A Herefordshire farm could soon be growing plants indoors and turning them into fibre for sustainable food packaging.

The plan has been put forward by Gareth Lucken of Wormbridge-based Melior Engineering, “a new business with ambitious plans to revolutionise the way crops are grown and distributed within the UK”, his application says.

The plant would occupy a 0.4-hectare (one-acre) site of currently redundant farm buildings which were previously part of Hanley Court Farm, just outside Kingstone.

The idea would be to grow the unspecified grass crops on a seven to eight-day cycle under LED lighting, before harvesting, chopping, washing, pressing, drying and grading them “leaving a dried straw-like fibre”.


The process would cause “minimal noise emission and no gaseous emissions or foul odours, and will have no adverse environmental impacts”, the application states.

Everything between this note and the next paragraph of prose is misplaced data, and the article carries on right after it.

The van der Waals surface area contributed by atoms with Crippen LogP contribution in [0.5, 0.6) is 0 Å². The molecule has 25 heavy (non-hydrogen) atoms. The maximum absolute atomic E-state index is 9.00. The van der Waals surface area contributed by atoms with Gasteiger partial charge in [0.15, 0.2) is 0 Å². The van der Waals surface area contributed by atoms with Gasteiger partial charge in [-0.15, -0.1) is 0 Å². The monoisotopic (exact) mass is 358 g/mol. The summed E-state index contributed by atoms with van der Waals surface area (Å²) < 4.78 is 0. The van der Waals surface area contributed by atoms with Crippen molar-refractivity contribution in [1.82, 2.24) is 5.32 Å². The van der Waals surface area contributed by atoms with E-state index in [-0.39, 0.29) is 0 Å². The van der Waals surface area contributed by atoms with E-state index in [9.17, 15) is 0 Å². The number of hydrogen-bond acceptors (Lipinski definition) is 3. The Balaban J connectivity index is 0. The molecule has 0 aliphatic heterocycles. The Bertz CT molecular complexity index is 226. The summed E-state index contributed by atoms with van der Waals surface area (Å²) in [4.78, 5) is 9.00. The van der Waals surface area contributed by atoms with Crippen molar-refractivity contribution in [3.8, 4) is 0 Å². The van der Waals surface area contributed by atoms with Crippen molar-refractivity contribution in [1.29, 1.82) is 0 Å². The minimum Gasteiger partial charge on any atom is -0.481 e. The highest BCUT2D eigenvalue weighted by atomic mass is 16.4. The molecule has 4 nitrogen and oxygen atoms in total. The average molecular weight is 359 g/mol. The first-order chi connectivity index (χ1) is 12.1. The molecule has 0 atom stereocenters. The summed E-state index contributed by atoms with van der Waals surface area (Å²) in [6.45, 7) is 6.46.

An existing barn would be extended to house the growing plants, while a “dilapidated” Dutch barn at the centre of the site would be replaced by a new steel-framed “bio-refinery” of similar size.

Two other buildings would also be put to use, without any external changes – one to store the seed and dry fibre, the other to grade and pack the fibre, which would then be shipped for manufacturing into finished products elsewhere.

Between six and eight staff would be employed on the site on weekdays, with a further two to four on the weekly delivery day.

A separate application is being prepared to turn an adjacent grade II-listed brick barn into office and staff facilities, which in the meantime will be housed in temporary structures.

Comments on the application, numbered 222727, can be made until October 13.